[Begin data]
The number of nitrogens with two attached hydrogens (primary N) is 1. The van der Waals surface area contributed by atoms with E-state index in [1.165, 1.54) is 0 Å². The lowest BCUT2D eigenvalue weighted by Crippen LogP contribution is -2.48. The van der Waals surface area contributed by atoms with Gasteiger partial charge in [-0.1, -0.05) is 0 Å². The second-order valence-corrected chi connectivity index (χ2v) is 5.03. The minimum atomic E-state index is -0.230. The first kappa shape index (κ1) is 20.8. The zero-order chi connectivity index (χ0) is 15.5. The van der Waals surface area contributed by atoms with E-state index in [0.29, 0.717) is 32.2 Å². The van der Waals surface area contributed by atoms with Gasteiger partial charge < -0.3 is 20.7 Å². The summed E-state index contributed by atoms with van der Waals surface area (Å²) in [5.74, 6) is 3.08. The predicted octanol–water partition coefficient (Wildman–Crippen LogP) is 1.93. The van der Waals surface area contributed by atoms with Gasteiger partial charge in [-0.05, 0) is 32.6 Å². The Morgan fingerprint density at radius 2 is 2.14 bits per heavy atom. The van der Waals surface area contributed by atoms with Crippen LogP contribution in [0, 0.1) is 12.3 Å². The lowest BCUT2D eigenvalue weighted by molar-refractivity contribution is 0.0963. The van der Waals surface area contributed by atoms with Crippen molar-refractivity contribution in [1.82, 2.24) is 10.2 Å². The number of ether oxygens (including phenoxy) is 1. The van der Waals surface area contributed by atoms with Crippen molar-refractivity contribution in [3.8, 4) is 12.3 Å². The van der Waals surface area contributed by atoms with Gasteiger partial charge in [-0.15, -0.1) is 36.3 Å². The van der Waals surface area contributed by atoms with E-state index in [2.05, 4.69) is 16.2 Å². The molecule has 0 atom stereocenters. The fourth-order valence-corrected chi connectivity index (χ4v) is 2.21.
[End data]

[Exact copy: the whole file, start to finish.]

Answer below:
The number of nitrogens with two attached hydrogens (primary N) is 1. The van der Waals surface area contributed by atoms with E-state index in [1.165, 1.54) is 0 Å². The lowest BCUT2D eigenvalue weighted by Crippen LogP contribution is -2.48. The van der Waals surface area contributed by atoms with Gasteiger partial charge in [-0.1, -0.05) is 0 Å². The second-order valence-corrected chi connectivity index (χ2v) is 5.03. The minimum atomic E-state index is -0.230. The first kappa shape index (κ1) is 20.8. The zero-order chi connectivity index (χ0) is 15.5. The van der Waals surface area contributed by atoms with E-state index in [0.29, 0.717) is 32.2 Å². The van der Waals surface area contributed by atoms with Gasteiger partial charge < -0.3 is 20.7 Å². The summed E-state index contributed by atoms with van der Waals surface area (Å²) in [5.74, 6) is 3.08. The predicted octanol–water partition coefficient (Wildman–Crippen LogP) is 1.93. The van der Waals surface area contributed by atoms with Gasteiger partial charge in [-0.05, 0) is 32.6 Å². The Morgan fingerprint density at radius 2 is 2.14 bits per heavy atom. The van der Waals surface area contributed by atoms with Crippen LogP contribution in [0, 0.1) is 12.3 Å². The lowest BCUT2D eigenvalue weighted by molar-refractivity contribution is 0.0963. The van der Waals surface area contributed by atoms with Crippen molar-refractivity contribution in [1.82, 2.24) is 10.2 Å². The number of ether oxygens (including phenoxy) is 1. The van der Waals surface area contributed by atoms with Crippen molar-refractivity contribution in [3.8, 4) is 12.3 Å². The van der Waals surface area contributed by atoms with Gasteiger partial charge in [-0.15, -0.1) is 36.3 Å². The van der Waals surface area contributed by atoms with E-state index in [2.05, 4.69) is 16.2 Å². The molecule has 0 atom stereocenters. The fourth-order valence-corrected chi connectivity index (χ4v) is 2.21.